A libertarian inclined blog for teachers and learners of all ages. Comments, emails and links to other educational stuff welcome.

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Next entry: Balls on privilege and Balls privileged
Previous entry: At Goddaughter 1's Photography Show
Friday June 20 2008

Professor Michael Reiss writes:

The Ofsted report on science in schools (report, June 17) raises a fundamental question. What happens to young children who start out their school days fascinated by nature, space, dinosaurs and robots? Why are so many of them disillusioned with school science by the time they reach the age of 16?

Teachers are the key to successful education, and specialist knowledge of their subject is the key to inspiring their pupils. However, more students in secondary schools are being taught physics by non-specialist teachers than five years ago and only 2.3 per cent of primary teachers on PGCE courses have studied science, mathematics, technology or engineering to degree level.

Attracting and retaining specialist teachers and ensuring that teachers at all levels can access ongoing professional development in science must be a priority.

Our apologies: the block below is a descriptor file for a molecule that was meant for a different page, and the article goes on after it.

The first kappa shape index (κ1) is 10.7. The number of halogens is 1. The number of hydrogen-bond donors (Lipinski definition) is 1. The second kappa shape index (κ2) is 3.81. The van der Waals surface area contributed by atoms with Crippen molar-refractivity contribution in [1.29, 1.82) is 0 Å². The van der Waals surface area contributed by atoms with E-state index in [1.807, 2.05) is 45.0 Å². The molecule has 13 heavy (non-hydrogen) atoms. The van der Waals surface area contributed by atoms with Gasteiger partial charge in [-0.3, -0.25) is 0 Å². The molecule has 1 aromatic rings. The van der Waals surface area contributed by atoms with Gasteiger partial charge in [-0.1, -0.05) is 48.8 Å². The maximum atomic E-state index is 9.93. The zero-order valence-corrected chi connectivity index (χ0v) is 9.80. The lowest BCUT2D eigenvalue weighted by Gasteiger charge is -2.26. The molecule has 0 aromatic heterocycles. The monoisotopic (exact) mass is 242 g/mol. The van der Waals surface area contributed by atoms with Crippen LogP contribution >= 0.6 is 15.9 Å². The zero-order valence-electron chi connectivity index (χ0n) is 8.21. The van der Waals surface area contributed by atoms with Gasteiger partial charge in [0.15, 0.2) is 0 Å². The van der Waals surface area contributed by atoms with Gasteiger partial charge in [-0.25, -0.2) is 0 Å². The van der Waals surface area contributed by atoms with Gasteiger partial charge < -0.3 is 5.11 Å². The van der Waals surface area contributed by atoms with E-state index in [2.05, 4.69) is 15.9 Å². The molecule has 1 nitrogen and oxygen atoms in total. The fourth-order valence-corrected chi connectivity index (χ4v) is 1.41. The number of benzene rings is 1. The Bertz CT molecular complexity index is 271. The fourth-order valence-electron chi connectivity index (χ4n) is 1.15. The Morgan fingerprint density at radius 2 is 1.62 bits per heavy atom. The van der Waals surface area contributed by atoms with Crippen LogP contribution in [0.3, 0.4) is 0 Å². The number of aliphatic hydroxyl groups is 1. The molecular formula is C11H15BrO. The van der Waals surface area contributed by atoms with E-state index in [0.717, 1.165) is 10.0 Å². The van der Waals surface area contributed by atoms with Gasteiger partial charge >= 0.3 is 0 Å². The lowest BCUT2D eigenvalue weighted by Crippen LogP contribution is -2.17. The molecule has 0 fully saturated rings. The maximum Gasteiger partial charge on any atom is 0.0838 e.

Ah yes, a priority.  Presumably what the Professor has in mind is paying more and more money to qualified scientists to persuade them to teach, to keep up with the more and more money that qualified scientists can now get doing other jobs.  But what if the money is duly paid, but the inspired teaching fails to materialise?

To repeat a regular meme here, I suspect that if science teaching ever does revive it will do so as a branch of show business, with vast throngs of people being educated and entertained by a relatively small number of roving millionaire science teacher geniuses, whose DVDs sell by the lorry load to ambitious parents, and even to some children.

I hated school science, and it was the very things that you might think would liven it up, namely “practical” stuff, mucking about with bunsen burners and ancient electrical gadgets, that made it such an ordeal.  I never quite understood what was going on, was never on top of it, and it never seemed at all practical.